WPP’s biggest rival Omnicom kept its head above water in the first quarter of 2017 with revenues up 1.2 per cent to $3.6bn with organic growth year-on-year of 2.4 per cent. Profits rose 9.2 per cent to $264m.
It did well in most parts of the world but North America, by far its biggest market, continued to struggle with revenue down 7.2 per cent, 0.1 per cent in organic terms. Client cutbacks appear to be hitting much harder in North America.
In an earnings call CEO and now also chairman John Wren (below) outlined some of the problems facing companies like his: “It’s no longer simply about targeting people, being able to reach them. Now you have to reach that consumer, engage them in the type of creative of interest to them and do that at scale. Being able to deliver the right message to the right person in the right context on the right platform is becoming table stakes in our category.”
He also said that in this new era client conflict was becoming less of an era as holding companies pursued new models. “Quite a number of clients really want Omnicom solutions…they are no longer looking for specific brands or specific aspects of our business.”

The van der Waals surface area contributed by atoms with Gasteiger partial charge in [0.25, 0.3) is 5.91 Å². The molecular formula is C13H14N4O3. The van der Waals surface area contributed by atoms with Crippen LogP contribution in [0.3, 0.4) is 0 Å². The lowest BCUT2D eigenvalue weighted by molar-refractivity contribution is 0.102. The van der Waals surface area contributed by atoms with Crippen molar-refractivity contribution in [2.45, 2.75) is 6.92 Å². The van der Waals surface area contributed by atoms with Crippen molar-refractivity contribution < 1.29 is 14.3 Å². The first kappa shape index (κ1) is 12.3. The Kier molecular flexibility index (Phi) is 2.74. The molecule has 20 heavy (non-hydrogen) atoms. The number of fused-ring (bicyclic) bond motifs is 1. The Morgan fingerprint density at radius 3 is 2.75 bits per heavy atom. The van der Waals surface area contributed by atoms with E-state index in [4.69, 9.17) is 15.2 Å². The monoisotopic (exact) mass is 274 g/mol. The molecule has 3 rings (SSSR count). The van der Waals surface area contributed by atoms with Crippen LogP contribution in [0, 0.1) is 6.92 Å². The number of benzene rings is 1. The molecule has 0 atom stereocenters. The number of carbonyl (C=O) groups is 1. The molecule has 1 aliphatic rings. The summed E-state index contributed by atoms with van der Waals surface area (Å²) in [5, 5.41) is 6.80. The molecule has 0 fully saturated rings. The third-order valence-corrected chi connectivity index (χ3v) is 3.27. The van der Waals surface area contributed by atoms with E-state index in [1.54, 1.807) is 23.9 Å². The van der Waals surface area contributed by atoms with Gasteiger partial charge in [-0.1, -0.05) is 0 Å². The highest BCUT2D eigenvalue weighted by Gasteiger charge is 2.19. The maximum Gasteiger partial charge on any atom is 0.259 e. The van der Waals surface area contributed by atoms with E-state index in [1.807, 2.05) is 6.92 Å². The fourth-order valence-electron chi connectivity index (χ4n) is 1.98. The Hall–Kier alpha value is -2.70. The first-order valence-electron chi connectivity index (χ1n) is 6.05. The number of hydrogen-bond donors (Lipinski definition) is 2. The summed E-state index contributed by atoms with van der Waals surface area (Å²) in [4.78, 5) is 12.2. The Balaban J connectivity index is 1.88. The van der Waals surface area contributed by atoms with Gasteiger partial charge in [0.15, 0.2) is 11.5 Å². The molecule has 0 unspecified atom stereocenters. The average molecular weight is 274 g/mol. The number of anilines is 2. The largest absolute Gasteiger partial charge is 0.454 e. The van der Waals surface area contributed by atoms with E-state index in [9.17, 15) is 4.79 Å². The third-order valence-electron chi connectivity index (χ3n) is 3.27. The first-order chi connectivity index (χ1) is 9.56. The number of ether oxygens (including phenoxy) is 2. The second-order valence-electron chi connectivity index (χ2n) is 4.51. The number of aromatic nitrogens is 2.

Which doesn’t augur well for established agency brands (Omnicom’s include BBDO, DDB and TBWA) although Wren surely had in mind new constructs like Unlimited (formed out of DDB) for McDonald’s and data-driven Hearts & Science in media.
As for WPP and its departed CEO Sir Martin Sorrell Wren said: “In many ways I have a great deal of respect for Martin,” adding that he had “competed against him for many years” and that Sorrell did so “very honorably.” Wren implied that he wasn’t in the market for any WPP assets, like research business Kantar, should they become available.
Omnicom is a consistently solid performer, even in difficult circumstances. But the continued reduction in agency earnings in North America remains a worry, as it does for all the holding companies. Clients there may be producing new-style agencies like rabbits out of a hat but they don’t seem to be paying them as much.
The biggest worry for all the holding companies is that this become a worldwide trend.